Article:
Page 25 - Discover Botswana 23rd Edition 2023
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 Understanding the past to manage
the future
We have very little documented evidence of what the Okavango Delta was like before the 1850s; there is the traditional knowledge and oral history told through stories by the Wayei, Hambukushu and other local people of the system, and then the writings of explorers and hunters like Livingstone and Selous. However, this anecdotal evidence does not provide a complete early scientific baseline for the Okavango Delta, or the rest of the basin.
In 2016, the WBT signed a long-term collaboration agreement with the National Geographic Society (NGS) to form the National Geographic Okavango Wilderness Project (NGOWP), which brought funding and institutional support to continue the research, and enable establishing of more baselines, so that we could truly begin to understand what drives this dynamic river system.
 Constant measurement is key to protection
Our methodology was initially quite simple: counting wetland birds and mapping significant changes in habitat type along the initial transect route. As we added more scientists and their diverse fields of study, our baseline ecological datasets became larger and more comprehensive. As a visual record, we started taking 360-degree habitat photographs, one per minute, and stitched them together as virtual transects on the Earth Views Platform. We now geotag sightings of every bird, all wildlife and livestock, impact of human habitation, and any other points of interest.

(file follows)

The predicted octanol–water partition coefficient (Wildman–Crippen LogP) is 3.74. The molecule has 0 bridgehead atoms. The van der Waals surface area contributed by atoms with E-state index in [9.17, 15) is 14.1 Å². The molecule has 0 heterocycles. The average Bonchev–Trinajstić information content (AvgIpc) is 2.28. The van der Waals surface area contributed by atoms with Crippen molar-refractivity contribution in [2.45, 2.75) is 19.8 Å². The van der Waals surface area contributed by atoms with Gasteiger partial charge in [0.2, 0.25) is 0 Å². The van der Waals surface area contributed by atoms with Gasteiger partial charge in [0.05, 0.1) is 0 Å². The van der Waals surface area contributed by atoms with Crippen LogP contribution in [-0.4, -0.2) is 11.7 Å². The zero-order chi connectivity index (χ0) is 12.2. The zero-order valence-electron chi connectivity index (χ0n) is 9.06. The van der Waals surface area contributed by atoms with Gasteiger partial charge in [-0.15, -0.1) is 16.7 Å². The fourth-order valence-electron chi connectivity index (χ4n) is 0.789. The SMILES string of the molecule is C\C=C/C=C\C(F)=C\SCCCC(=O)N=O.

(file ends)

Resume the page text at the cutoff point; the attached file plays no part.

We are constantly measuring water quality and flow rate to detect any significant changes, in order to advise government departments to act promptly at the first sign of harm, and make decisions based on empirical science. The comprehensive network of hydrological and meteorological monitoring stations we are deploying throughout the basin will revolutionise our ability to respond to indicators of declining ecosystem health. They will allow for advanced warning and planning in relation to the extent of the annual flood, or pulse, which has significant implications for the livelihoods of local communities, traditional farmers, and tourism operators in the Okavango Delta.
Other scientific data collection includes sampling aquatic invertebrates and fish to complement frequent
Top: Understanding the dynamics of this wetland takes teams of specialists hundreds of man hours to better record and understand the ways of the water.
Top left: There are over 80 species of fish recorded in the delta system attracting and sustaining many birds reliant on them as a food source such as this Giant kingfisher.
Left: All in a day’s work as a researcher wades into the shallows of any one of the numerous river systems to study the many different life forms found here. 25

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